Hello and thank you for your feedback. The mechanic I went to WAS listed in the Mechanics files. It was my first time there, however, as the exterior of my car was damaged at the shop of the previous mechanic I’d been using (also recommended on the Mechanics files). Since it was very difficult and unpleasant to get him to agree to pay for the necessary body work I didn’t want to return there…
All that aside, I followed everyone’s advice and checked my owner’s manual. For “severe” driving conditions as I seem to fall into with my mostly short, traffic-heavy trips, my manual recommends that the AT fluid be replaced at 36, 60 and 72 months. (I am nowhere near the mileage parameters). In my records this was only done 4 years ago at 30,000 miles. So it would sound like I need to have that replaced again. However, I am not sure I understand the difference between the “drain and refill” you recommended, having the “pan dropped and the filter replaced” others recommended, and whatever the mechanic here described to me. He did mention that most times only 3 quarts are exchanged, ie not the full quantity, and that what he was recommending would replace the entire 12 quarts with fresh new fluid. On my old records it does look like only 3 quarts were involved when it was done in 2004… And also, I didn’t get a clear answer on the question of could he tell just by looking that my AT fluid was “dirty” and therefore in need of replacing? Finally, per your advice and the fact that my owner’s manual didn’t mention exchanging the power steering fluid, I don’t plan to do that one…
Thanks again everyone!

Honda transmissions don’t have a pan to be dropped like most other automatic transmissions. The filter inside is not accessible unless the transmission is disassembled. The transmission only holds 6 quarts, of which 2.5 are exchanged during a normal drain and refill. You cannot get the rest out without disassembling the transmission.

There are flush machines that claim to replace all the fluid, but the reality is that they don’t. They suck the oil from one end of the pan and put it in at the other via the transmission cooler lines. They continuously dilute the old oil with new until after about 12 quarts, there is very little of the old oil left. These flush machines can damage a Honda transmission because the filter is not cleaned or replaced. They can knock debris captured by the filter loose where it can get into the rest of the transmission. Considering the age and miles on your transmission, there probably isn’t any significant debris in you filter so you would be safe, but it would also be completely unnecessary as you oil is not that contaminated.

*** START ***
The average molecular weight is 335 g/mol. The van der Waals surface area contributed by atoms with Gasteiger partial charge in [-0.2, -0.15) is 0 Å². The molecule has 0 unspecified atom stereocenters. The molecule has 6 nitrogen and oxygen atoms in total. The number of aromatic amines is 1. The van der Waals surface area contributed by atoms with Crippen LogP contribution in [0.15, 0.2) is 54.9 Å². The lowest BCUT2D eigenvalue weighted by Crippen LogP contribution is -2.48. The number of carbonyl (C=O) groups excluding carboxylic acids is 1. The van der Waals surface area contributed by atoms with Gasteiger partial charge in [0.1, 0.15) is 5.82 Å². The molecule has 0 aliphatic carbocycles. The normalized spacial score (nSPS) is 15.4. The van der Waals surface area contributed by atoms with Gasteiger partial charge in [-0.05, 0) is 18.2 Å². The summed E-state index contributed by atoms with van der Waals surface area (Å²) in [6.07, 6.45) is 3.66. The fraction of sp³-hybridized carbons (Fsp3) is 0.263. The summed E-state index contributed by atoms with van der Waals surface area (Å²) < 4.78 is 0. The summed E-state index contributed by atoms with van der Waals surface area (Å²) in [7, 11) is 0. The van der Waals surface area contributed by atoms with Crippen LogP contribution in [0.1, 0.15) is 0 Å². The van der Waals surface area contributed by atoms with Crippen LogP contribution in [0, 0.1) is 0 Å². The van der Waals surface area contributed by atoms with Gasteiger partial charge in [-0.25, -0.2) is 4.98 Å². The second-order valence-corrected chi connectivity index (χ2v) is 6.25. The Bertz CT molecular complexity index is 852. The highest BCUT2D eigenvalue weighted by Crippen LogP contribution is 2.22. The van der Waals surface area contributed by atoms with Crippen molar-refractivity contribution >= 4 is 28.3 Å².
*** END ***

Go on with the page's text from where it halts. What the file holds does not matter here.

The normal drain and refill should be about the same price as a regular oil change. A flush can cost between $75 and $150 because it uses a lot more transmission fluid and the mechanic needs/wants to recover the cost of this machine.

Whether you flush (I don’t recommend) or just drain and refill every 30k, your transmission will probably last as long as you want to own the car. Most likely, it will outlast not only your desire to own the car, but the next owner and the one after that, unless your like me and keep a car until someone wrecks it

Thank you Keith for all your help! I think I will just wait until I have the oil changed next (ie about 6 months from now), try another mechanic, and ask to have the transmission fluid drained and refilled at that time. Does that sound reasonable?

Keith, thanks for this advice. My 2007 Honda Odyssey just hit 30K and they want to do a transmission flush. I was shocked by the price ($185), especially after learning that they will run about 16qts of fluid through and that will be it. They indicated that there was no filter to change, which I found odd, but you have clarified that. Since it is still under warranty, and the fluid is still very clean, I will go through with this, as I too probably will not own this van much over 60-80K. It has been a very good vehicle.

Honda Odysseys from 2002 on did have transmission filters. They sit externally right on top of the transmisssion, driver’s side. I don’t know why all the dealers are so ignorant. If they’d examine their schematics, they’d see the filter, or they may be labeled a screeen. You learn more from than you can learn from the Honda dealer. I changed mine and it wasn’t too hard. Same with my transmission fluid. I also added an in-line Magnefine transmission fluid filter for added insurance.